How to Review

By Juno Magic

4. The Author's Job

4.1 The Author

Now that the critiquer has done her job, let's have a look at what the author should do with the critique.

The author's job in the critiquing process is difficult, too.

We want to improve our writing. For that we need feedback. And sadly, what we need most of all is feedback with a negative critical content. Before we can improve, all the flaws in our writing have to be exposed.

First of all, we need to remember that critiquing is about our writing. It is not about us as a person. It is always and only about our writing. As soon as a comment is no longer a comment about the story, but a comment about us, it ceases to be a critique and becomes a "flame". But of course even a friendly, polite, thorough, detailed and tough critique may hurt and sting, and our first impulse may be to react defensively. This feeling is natural: it's our "baby", that gets "attacked" here after all!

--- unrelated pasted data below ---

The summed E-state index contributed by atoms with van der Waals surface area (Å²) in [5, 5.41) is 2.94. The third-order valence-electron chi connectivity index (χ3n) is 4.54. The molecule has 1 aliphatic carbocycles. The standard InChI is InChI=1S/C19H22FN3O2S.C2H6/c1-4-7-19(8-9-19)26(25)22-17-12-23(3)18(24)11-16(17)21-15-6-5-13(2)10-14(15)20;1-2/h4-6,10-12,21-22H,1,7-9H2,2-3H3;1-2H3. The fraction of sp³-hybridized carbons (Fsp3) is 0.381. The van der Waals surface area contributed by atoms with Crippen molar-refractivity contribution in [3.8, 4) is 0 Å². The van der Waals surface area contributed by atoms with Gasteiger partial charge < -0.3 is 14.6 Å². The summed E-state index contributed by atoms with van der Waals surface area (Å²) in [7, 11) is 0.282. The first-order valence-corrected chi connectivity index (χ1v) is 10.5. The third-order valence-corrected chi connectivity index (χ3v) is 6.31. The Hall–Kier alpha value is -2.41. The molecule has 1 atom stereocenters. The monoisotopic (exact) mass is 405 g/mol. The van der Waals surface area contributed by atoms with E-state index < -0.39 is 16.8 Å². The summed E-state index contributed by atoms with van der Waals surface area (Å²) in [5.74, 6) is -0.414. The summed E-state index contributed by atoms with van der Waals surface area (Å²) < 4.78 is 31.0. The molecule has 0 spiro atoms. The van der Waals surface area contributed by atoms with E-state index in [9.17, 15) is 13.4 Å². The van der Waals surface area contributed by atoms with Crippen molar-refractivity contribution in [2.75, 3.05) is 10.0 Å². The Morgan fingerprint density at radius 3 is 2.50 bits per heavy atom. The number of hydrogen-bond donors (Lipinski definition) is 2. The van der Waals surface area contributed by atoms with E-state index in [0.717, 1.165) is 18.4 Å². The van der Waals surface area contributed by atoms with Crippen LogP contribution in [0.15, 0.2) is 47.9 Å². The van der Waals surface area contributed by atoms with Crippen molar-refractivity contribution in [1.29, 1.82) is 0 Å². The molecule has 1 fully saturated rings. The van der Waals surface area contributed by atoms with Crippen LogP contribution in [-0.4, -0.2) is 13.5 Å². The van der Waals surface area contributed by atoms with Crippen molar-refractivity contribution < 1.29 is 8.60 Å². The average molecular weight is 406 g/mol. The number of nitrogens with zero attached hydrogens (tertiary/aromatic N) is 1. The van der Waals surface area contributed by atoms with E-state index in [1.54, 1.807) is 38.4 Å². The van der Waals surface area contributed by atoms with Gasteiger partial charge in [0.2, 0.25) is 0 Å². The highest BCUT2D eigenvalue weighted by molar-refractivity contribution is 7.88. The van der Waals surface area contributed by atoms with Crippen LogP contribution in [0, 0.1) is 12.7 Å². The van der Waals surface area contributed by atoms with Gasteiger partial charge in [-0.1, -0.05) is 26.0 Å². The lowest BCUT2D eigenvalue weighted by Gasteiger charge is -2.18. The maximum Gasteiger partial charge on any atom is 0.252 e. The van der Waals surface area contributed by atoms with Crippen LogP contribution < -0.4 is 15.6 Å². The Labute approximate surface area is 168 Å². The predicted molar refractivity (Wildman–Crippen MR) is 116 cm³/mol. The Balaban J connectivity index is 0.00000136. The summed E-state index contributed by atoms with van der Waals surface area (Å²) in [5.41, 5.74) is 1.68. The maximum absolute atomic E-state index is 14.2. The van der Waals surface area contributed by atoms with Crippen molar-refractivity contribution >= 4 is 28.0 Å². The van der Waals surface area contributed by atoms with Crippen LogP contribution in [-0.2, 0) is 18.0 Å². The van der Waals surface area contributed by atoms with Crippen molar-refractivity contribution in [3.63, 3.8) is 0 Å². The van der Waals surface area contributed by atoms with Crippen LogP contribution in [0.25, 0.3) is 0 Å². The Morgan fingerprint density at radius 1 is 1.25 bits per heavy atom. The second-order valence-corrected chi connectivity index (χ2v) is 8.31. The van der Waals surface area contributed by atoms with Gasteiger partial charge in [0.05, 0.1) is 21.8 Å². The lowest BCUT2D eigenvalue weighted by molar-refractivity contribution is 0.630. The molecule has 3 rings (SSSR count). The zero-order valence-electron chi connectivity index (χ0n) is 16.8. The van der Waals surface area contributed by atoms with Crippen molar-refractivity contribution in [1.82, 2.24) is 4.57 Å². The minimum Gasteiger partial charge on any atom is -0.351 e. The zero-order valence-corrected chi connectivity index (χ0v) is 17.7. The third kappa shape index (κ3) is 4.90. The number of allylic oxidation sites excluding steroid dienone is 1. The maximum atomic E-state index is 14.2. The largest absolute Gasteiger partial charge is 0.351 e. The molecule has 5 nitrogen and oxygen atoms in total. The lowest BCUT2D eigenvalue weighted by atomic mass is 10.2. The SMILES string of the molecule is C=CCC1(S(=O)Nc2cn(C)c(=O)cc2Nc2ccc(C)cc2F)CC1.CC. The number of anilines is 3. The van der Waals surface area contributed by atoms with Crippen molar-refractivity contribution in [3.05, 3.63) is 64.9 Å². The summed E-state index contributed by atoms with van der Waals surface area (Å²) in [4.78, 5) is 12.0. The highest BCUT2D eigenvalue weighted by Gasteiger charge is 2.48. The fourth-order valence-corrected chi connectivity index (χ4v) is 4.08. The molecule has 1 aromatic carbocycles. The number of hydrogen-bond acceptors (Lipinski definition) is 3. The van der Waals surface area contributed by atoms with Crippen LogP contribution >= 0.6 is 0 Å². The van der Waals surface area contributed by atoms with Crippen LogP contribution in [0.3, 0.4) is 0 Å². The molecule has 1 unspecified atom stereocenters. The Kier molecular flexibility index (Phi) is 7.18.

If we feel threatened and hurt by a thorough review at the first reading, it is a good a idea to let it "sit" for a day or two. When we read the review again, we already know what to expect, that it is not all praise for our story and our talent. Then we can read it again with an open mind.

Even if a critique seems very negative, that's no reason to give up writing. It may be impossible to "learn" the genius of a Pulitzer Prize or Nobel Prize winner, but there are a lot of things that anyone can learn about writing. And a detailed, negative critique is the best help for learning things about good writing we can possibly get. However, we also don't have to assume that the critiquer is automatically right with everything she says.

Just as we are not perfect as authors, our critiquers are not perfect critiquers.

I said at the beginning that critiquing should be regarded as a game that we play in a team against the story. If that is true, and we "get passed the ball" with the critique, then after reading the review and thinking about it, it's our turn to throw the ball back.